Leading Like a Teacher
Senior Staff colleagues who have worked closely with Nugent describe her as a leader with a collaborative style who acts decisively but calmly in a crisis.
"She taught me a lot about how to lead by helping others to succeed," said Vice President for College Relations Sarah Kahrl. "She empowers the people around her to do their best work for the College. Some presidents insist on primacy. Georgia's leadership style is that of a good teacher; she leads by seminar. She frequently talked about Senior Staff as a team; we worked together in a very collegial way."
Nugent was "direct, honest, and transparent," said Howard Sacks, the sociology professor who served with her as both interim provost and senior advisor. "You really heard what she honestly thought. There were no hidden agendas."
Sacks valued Nugent's "sense of perspective, which allowed her to stay very even-tempered, even in moments of crisis and frustration." He recalled the "Stand Up for Kenyon" demonstration of solidarity on Middle Path that Nugent and others organized in the fall of 2007, in response to vandalism involving swastikas and other slurs.
Kahrl praised Nugent for "superb leadership" after the alcohol-related death of freshman Colin Boyarski in April 2005. Rather than turning to heavy-handed punitive measures, Nugent backed a Good Samaritan policy encouraging students to call the Safety Office for help without fear of being cited for alcohol or drug violations.
She also joined other college presidents in the "Amethyst Initiative," advocating a re-examination of the twenty-one-year-old drinking age.
The Academic Program
A classicist and gifted teacher, Nugent came to the College with an appreciation for its core academic values, and in launching "We Are Kenyon" she spoke about the importance of "keeping Kenyon Kenyon." During
her tenure, the College enriched rather than altered the curriculum-for example, recognizing the importance
of global perspectives by creating programs in Islamic culture and Latino studies. The campaign, which ran from 2006 to 2011, gave Kenyon two institutions that have added new dimensions to intellectual life. One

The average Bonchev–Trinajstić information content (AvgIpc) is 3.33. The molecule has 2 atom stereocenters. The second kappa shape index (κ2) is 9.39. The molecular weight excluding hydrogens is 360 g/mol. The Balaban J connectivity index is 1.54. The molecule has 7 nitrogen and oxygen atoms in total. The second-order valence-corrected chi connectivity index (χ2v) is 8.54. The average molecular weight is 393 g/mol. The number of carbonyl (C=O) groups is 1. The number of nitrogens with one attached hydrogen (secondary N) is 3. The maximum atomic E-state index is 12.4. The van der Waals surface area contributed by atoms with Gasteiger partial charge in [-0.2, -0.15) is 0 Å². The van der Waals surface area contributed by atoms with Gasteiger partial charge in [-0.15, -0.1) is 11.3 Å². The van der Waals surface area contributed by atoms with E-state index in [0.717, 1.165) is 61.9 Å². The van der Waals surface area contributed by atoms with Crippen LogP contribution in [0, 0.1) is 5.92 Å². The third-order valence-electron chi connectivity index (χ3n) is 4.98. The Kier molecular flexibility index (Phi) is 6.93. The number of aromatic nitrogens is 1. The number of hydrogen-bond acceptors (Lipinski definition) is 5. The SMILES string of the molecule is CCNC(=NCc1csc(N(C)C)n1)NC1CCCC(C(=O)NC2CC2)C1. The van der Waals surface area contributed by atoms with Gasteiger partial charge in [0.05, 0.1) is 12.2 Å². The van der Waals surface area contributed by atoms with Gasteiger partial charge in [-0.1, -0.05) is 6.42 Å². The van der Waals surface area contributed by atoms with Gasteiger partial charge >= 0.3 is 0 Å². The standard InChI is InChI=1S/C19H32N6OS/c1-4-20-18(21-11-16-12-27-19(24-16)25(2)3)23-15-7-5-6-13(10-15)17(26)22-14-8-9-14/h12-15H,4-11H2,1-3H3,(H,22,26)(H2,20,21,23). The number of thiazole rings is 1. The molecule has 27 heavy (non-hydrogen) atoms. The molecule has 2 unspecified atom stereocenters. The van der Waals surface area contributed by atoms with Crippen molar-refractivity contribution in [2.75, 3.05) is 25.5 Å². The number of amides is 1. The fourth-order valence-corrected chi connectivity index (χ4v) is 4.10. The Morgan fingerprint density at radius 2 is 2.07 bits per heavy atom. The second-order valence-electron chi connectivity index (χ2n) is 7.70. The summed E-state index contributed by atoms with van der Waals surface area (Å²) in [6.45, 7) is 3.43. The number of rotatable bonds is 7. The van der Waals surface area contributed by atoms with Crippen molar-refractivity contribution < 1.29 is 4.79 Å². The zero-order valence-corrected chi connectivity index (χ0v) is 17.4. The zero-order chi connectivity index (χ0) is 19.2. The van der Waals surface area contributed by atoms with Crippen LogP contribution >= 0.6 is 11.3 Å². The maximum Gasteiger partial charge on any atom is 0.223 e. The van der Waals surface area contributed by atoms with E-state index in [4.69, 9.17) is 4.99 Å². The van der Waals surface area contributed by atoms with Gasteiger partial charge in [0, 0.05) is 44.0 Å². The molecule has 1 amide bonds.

is the Center for the Study of American Democracy, which has filled the calendar with lectures, debates, and
symposia on public issues, often involving distinguished scholars and political figures. The other is the Graham Gund Gallery, which has emerged as a cultural hub hosting exhibitions, performances, and lectures in diverse academic realms.
Always an avid teacher and scholar, Nugent found time to team-teach several courses in classics. "She jumped in with both feet and was a great asset," said Professor of Classics Carolin Hahnemann, who teamed with Nugent for "Greek and Roman Drama" in the spring of 2011. "She's lucid and well organized, as you might expect. And she laughs quite a bit. She can take the capital C out of classics. It's very inviting."
Any initial self-consciousness about having the Kenyon president in class evaporated quickly, said Hahnemann. "I felt I could really be myself, and students felt free to question and disagree with her."
When Associate Professor of Classics Adam Serfass team-taught "Advanced Latin: The Age of Nero" with Nugent in the spring of 2007, he valued her directness with students in critiquing translations and her command of theory. "She taught me how to break down an abstruse article in a way that was useful to students. This was
In examining secondary works, the class also benefited from Nugent's stature in the field. "She's immensely
connected," said Serfass. "We would be discussing an author, and she would know him and be able to explain his approach and the genesis of his work."
Like Hahnemann, Serfass was struck by Nugent's sense of humor. "We were reading rollicking, entertaining prose works with passages on food, sex, and politics. We had some interesting discussions of scatological and sexual vocabulary, which she handled with aplomb. It was amazing."